Part of the Waste to Wealth program is directed towards reducing material waste through sustainable packaging and recycling of waste generated at its bottling plants. PepsiCo now uses “light -weighting” in its packaging which is cost-effective, generates less waste, and reduces the amount of energy and raw materials, such as plastic, that are used. In the United States, PepsiCo has launched half-liter bottles of Lipton iced tea, Tropicana juice drinks, and Aquafina Alive that contain 20% less plastic than their original packaging. This reduction has saved PepsiCo more than 50 million pounds of plastic annually. The Pepsi-Cola bottles are made up of 10% recycled plastic, and rank among the most recycled packages made since 1990. Many innovations in terms of packaging reduction and resource conservation have been implemented at PepsiCo universally. In the India beverages, the carbonated soft drink crown lining has been converted to PVC (polyvinyl chloride)-free compound, removing resin and reducing cost (PepsiCo Inc., 2009).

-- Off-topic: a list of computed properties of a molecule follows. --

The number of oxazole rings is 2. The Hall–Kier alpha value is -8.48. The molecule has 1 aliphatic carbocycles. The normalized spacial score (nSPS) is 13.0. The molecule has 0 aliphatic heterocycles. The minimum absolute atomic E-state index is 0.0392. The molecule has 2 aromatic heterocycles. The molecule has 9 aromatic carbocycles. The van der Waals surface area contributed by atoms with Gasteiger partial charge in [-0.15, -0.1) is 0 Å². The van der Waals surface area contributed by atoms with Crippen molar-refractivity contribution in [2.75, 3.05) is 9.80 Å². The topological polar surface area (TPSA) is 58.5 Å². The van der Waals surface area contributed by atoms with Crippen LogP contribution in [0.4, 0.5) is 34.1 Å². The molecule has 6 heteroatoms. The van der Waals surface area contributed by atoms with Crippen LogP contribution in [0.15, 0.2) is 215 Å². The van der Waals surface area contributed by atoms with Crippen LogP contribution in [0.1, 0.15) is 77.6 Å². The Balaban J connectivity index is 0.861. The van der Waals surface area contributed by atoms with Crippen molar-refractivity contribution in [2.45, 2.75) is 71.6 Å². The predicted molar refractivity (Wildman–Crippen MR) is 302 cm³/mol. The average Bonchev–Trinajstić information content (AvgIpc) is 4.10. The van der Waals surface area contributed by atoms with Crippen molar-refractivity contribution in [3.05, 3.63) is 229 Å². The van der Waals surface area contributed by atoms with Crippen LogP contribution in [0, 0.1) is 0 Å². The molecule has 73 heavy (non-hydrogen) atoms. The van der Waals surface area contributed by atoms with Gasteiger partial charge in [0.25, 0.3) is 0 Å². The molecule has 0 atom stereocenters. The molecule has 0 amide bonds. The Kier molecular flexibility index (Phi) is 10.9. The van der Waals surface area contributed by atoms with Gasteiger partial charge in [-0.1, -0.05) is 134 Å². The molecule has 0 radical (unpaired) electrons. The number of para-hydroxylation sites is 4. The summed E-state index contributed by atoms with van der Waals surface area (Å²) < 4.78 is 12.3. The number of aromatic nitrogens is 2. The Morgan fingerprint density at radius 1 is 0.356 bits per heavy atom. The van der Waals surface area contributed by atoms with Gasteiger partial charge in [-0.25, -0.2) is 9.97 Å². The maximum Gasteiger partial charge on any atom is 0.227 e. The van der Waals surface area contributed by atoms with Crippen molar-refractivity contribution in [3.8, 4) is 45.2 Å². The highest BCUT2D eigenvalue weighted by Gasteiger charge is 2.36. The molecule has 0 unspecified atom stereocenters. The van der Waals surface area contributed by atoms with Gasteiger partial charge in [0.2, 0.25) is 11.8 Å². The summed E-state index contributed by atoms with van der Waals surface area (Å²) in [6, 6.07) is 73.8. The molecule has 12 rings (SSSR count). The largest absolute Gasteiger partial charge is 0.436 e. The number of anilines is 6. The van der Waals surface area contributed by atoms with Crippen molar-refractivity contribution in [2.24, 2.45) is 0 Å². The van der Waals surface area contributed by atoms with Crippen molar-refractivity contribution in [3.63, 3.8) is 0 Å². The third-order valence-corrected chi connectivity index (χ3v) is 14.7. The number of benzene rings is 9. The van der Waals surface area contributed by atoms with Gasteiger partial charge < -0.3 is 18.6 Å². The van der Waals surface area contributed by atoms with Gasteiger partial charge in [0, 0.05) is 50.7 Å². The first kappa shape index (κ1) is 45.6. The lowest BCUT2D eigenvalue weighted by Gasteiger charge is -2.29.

The context dimension for PepsiCo refers to the drivers that led to an action–oriented change in the environmental management of the company. The external context in India motivated changes in PepsiCo’s environmental performance at a macro and national scale. These drivers helped managers of the company to mobilize the contexts around them, and in doing so provide the rationale for change (Pettigrew, 1987).
The drivers for change at PepsiCo can be categorized as formal institutional drivers and informal socio-political drivers. With the ground water depletion issue, PepsiCo changed its environmental management primarily due to two informal socio-political drivers: the affected local communities residing in the Palakkad district in Kerala, India and CSE—the domestic NGO from New Delhi.